If your job is a literal pain in the neck, drinking coffee may help, a new study from Norway says.
People who drank coffee before sitting down to work at a computer for 90 minutes reported less pain in their necks and shoulders than those who didn't drink coffee, according to the study. Some in the study had previously suffered chronic neck and shoulder pain, while other participants hadn't — but people in both groups who drank coffee reported less pain, the researchers said.
Among people whose daily work involves low levels of muscle activity, such as sitting at a computer all day, about 10 percent report shoulder and neck pain, according to the study.
The researchers looked at 48 people, including 22 with chronic neck or shoulder pain, and 26 healthy people. The experiment was part of research on how pain develops during office work; it was not intended to look at the effects of caffeine, the researchers said.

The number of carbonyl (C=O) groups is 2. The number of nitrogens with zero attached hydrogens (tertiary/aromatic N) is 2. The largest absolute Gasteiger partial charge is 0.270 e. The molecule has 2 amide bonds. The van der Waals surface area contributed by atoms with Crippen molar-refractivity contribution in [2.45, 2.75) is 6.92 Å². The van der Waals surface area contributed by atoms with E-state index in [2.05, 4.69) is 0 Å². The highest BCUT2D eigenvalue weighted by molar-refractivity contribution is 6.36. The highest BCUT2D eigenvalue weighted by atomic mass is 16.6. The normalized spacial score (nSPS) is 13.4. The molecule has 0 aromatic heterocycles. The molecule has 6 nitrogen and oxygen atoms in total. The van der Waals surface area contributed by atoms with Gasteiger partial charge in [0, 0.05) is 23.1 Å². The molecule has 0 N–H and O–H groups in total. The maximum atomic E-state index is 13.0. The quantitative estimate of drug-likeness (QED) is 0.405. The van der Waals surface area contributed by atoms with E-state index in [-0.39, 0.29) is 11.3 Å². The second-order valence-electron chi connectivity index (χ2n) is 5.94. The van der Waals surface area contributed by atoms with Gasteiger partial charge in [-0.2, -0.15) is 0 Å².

People in the study reported to the laboratory first thing in the morning, so to offset any effects of sleepiness, coffee and tea were available. Nineteen of the study participants chose to drink either coffee or tea, but were instructed not to drink more than one cup.
Then, for 90 minutes, participants performed a computer task, using only a mouse.
Researchers found that people who drank coffee — whether they had previous chronic pain or not — developed less pain over the course of the 90 minutes, compared with those who didn't drink coffee. And at the end of the computer task, the coffee drinkers rated their pain as less intense than the other study participants.
It's possible the reduction in pain experienced by coffee and tea drinkers in the study was due to other traits or lifestyle behaviors common to people in this group. Future studies should be conducted in which participants are randomly assigned to consume caffeine or not in order to better understand whether the caffeine itself is truly reducing pain, the researchers said.
The study, conducted by researchers at the Sunnaas Rehabilitation Hospital in Norway, was published Sept. 3 in the journal BMC Research Notes.
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